Struggling with walking alongside the messy – and I am definitely one of the messy – I have begun to ask myself…when I interact with others, am I alive in Christ?  Is He permeating my life? Or does he seem absent? How open are my arms?

And if my answer is…He seems absent, my arms seem crossed,  and my heart closed, then I must ask myself why.  Where is He?  Why do I feel his absence rather than his presence? If I am rescued and He is at work redeeming my mess, why am I sitting on the sidelines mad that no one is entering my mess, but unwilling to enter anyone else’s mess?

Why am I not living a transformed, fully alive and rescued life?

God uses Hannah’s dancing to explain that.

When Hannah watches a very talented dancer with flawless technique bringing music to life with her movement, she immediately feels a new resolve to become a better dancer.

Witnessing the beauty of dance, reminds Hannah of her love for it. It motivates her to become better.  The beauty of dance spurs her to becoming a beautiful dancer.

Until it’s time for ballet class.

Hannah dance

Hannah refers to ballet as the necessary evil because ballet is the foundation for all dance.  Beautiful feet and arms – flexibility – balance – all of it is learned in ballet class.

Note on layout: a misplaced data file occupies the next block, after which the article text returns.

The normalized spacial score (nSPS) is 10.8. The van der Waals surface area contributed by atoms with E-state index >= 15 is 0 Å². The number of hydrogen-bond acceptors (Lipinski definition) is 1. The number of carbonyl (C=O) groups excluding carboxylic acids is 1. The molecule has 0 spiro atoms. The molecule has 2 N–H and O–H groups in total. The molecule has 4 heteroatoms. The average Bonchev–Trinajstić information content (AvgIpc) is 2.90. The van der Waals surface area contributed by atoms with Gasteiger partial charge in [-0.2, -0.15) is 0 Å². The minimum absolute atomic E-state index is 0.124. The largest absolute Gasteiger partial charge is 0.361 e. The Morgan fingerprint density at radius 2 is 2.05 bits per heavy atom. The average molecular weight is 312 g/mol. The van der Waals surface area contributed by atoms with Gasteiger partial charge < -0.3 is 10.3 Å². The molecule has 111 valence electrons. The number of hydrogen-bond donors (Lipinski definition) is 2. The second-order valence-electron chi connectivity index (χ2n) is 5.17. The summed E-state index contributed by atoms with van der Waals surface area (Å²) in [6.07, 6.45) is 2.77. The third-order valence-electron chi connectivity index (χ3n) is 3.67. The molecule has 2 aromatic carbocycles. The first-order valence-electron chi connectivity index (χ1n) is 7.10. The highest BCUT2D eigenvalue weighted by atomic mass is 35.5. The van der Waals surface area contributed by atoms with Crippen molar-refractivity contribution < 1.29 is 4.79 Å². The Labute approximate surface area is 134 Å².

Yet, when Hannah is in ballet class, she forgets how much she loves dance.  She gets caught up in the rules – the rights and wrongs – of feet positioning, hip movement, and hand placement.

She becomes frustrated and has to force herself to work harder and persevere.  Dance is no longer beautiful, but all kinds of hard.  She pushes through because it’s necessary, but she doesn’t “feel” dancing during ballet class.

So it is when I get caught up in the rights and wrongs – the rules and regulations of my faith. I argue theology, and I point my finger.

I forget the beauty of the cross.  I forget my come-alive rescue at the cross. I forget Jesus. I forget who He is and what He’s done. 

I forget the who, and I obsess over the what, how, and why. 

My rescue was and is simply beautiful.  And like Hannah, when I am watching and remembering beautiful – I want to strive toward THAT.  I want to be more and more like Jesus.